To me, it wouldn’t matter if the same email was sent to 12,000 possible readers or only a dozen…or fewer. Even if I turned out to be the only recipient of that email, the message meant that somebody other than me is actively marketing my book, thanks to good old-fashioned capitalism.

After all, if my book sells, Amazon gets a small cut. It’s worth every penny, too.

Is this a great country, or what?

Charles Darwin and Creation, the movie

Movie Poster for "Creation"After reading an article in the UK Telegraph claiming that a film about Charles Darwin titled Creation had been deemed too controversial by distributors in America because it advocated evolution theory, I got suckered into watching it.

Hey, at least it was free on HBO.

In the Telegraph article by Showbiz editor Anita Singh, the film’s producer Jeremy Thomas was quoted as saying:

The film has no distributor in America. It has got a deal everywhere else in the world but in the US, and it’s because of what the film is about. People have been saying this is the best film they’ve seen all year, yet nobody in the US has picked it up. It is unbelievable to us that this is still a really hot potato in America. There’s still a great belief that He made the world in six days. It’s quite difficult for we in the UK to imagine religion in America. We live in a country which is no longer so religious. But in the US, outside of New York and LA, religion rules. Charles Darwin is, I suppose, the hero of the film. But we tried to make the film in a very even-handed way. Darwin wasn’t saying ‘kill all religion’, he never said such a thing, but he is a totem for people.

Sounds like a tired cliche–Darwin good, religion bad. Was the moviemaker correct in his assessment?  Why weren’t distributors fighting over the rights to the film in America?

I think I know the answer. The movie wasn’t controversial.

It was boring.

That’s only when it wasn’t depressing as hell. Morose would be far too cheerful a word to describe this film. Besides, the premise for his complaint was completely untrue.

In reality, Darwin’s theory of natural selection is now so venerated worldwide it is typically considered above question or criticism, even here in America.

Let me be brutally honest here for a moment–if one wants their viewing experience to be a two hour exercise of wallowing in abject misery, then feel free to watch this movie, by all means. It felt like work to me.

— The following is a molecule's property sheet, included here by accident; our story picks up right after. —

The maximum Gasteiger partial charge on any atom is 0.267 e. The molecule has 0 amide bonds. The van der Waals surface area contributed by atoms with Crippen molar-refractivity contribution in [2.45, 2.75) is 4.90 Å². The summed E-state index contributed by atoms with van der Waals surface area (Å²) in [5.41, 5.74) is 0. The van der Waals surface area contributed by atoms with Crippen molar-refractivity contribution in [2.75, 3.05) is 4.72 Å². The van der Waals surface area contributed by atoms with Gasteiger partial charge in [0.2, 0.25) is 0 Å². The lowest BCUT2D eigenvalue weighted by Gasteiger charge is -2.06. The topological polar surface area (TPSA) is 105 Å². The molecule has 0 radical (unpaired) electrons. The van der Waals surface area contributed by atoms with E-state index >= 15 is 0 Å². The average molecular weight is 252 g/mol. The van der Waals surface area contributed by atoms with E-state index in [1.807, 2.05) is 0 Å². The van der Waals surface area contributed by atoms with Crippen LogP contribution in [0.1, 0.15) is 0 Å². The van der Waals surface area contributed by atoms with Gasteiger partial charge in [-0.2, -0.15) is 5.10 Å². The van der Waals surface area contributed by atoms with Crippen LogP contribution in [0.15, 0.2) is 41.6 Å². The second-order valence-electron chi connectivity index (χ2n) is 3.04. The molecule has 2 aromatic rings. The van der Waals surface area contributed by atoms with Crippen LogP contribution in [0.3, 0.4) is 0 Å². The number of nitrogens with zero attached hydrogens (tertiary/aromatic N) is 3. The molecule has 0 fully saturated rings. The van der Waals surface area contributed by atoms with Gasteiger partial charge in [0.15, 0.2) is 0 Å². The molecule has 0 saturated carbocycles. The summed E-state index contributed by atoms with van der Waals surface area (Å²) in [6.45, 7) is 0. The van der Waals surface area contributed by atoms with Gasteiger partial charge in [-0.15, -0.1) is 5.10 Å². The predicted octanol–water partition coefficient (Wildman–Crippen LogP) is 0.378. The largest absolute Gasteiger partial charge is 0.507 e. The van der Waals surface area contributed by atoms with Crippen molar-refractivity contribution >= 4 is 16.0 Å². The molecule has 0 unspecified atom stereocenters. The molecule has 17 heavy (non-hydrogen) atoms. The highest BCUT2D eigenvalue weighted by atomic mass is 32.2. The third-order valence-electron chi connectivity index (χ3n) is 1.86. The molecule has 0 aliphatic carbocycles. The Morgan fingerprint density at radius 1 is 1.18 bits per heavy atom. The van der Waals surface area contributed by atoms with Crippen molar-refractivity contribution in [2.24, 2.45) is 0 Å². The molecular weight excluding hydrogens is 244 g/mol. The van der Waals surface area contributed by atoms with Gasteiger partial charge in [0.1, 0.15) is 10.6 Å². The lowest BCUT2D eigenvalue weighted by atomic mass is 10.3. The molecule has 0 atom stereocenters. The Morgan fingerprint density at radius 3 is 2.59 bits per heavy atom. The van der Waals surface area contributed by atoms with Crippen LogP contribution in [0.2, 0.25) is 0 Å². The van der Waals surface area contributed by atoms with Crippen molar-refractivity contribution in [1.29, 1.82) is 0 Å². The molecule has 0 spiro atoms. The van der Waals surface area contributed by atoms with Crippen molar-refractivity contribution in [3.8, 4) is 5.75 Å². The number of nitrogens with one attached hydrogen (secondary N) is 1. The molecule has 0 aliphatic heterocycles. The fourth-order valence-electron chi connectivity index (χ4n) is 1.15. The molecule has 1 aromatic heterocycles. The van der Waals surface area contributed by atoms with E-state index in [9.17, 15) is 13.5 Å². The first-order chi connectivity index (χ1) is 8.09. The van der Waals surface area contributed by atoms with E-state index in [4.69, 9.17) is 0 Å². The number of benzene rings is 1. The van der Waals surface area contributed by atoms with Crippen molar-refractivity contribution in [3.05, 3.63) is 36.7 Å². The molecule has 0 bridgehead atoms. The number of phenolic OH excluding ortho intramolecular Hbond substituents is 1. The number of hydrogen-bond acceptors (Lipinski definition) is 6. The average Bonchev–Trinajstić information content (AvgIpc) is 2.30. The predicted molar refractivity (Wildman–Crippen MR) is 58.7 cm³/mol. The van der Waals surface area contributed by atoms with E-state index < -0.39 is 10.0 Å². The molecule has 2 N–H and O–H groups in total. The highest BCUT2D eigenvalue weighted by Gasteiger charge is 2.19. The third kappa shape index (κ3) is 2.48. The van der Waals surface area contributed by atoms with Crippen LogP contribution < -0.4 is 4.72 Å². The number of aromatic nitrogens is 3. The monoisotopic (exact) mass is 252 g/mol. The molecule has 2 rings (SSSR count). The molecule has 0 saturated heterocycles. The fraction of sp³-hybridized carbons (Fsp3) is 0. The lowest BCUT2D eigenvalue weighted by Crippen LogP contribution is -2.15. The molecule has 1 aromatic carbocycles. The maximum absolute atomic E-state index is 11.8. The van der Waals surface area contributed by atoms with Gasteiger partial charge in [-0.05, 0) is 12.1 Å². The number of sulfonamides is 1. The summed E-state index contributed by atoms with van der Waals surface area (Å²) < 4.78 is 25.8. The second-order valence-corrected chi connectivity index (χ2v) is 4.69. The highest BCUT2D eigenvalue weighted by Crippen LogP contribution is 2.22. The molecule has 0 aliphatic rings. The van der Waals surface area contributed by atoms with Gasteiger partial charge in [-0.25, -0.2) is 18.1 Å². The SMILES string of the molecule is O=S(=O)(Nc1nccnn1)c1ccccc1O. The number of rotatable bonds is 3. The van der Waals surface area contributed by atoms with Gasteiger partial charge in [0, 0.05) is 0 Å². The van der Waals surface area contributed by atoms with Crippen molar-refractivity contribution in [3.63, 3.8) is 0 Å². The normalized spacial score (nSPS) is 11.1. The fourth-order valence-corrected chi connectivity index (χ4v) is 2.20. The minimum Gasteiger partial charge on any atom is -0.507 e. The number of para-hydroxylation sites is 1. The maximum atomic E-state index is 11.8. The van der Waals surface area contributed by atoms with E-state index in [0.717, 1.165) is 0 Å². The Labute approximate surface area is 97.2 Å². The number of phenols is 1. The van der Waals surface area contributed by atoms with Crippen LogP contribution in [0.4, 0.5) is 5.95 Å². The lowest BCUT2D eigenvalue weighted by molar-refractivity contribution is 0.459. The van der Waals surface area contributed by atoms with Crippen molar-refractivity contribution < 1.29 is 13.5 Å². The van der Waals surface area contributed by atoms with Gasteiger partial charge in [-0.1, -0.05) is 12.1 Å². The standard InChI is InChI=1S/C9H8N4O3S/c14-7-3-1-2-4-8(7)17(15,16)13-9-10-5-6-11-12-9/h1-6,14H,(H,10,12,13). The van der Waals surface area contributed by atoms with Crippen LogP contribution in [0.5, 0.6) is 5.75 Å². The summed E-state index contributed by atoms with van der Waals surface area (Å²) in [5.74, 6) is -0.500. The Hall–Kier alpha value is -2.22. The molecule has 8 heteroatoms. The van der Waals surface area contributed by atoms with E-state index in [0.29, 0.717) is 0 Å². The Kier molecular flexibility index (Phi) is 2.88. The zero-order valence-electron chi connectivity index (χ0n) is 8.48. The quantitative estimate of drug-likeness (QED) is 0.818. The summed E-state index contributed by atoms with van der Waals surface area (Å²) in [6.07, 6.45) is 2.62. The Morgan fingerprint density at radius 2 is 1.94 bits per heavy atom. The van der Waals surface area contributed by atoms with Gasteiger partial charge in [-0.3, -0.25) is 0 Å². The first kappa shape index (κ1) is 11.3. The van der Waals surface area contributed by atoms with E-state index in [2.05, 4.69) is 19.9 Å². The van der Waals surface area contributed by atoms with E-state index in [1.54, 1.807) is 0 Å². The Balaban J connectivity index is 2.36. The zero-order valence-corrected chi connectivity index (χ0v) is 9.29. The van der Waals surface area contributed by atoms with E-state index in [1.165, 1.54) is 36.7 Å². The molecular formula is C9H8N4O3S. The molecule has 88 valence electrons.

Don’t get me wrong. The actors did a fine job. Ditto the cinematographer.

However, the script was a recipe for clinical depression. It was definitely not a “happy” movie.

The fact Creation lacked joy or was horribly misnamed wasn’t what bothered me about it, though. It even had a few redeeming qualities. Several times the film echoed my “Darwin” arguments, in my forthcoming book, “Counterarguments for God.”

For example, the movie alluded to the problems of incest and the adverse effect it has on speciation theory. The script implied that Darwin believed the premature death of his child could be attributed to genetic defect, resulting from his mildly incestuous relationship to his wife.

The film wasn’t worthless. It just wasn’t worth paying to see, in my opinion, unless you needed an excuse for popping a Xanax after the fact.

It bothered me a little bit that the father of evolution theory was depicted in the movie as a hallucinating, spoiled, bitter aristocrat haunted by the ghost of his dead child. It wasn’t a very flattering portrayal, to say the least.

Darwin is presented as a half-crazed man angry with God, seeking revenge for the death of his daughter, rather than a man of science whom we are now taught to respect as a genius.

Here’s my “Cliff Notes” summary of the plot:

Charles Darwin had a daughter named Annie. She liked to hear her father tell morbid stories about a young orangutan named Jenny who lived in deplorable conditions in the local zoo. Jenny died a very sad and pathetic death. Annie also got sick and died while listening to her father recount the depressing tale of Jenny. Charles tried to bargain with God to save Annie, and turned on God when he didn’t get his wish granted. From his observations of nature, Darwin concluded that life sucks, and then you die, and Annie was nothing but a part of that process. Darwin also decided that God probably didn’t exist, and corrupted his wife, making her his accomplice. He wrote a famous book that ultimately convinced a lot of people he was right and the Bible was wrong. The End.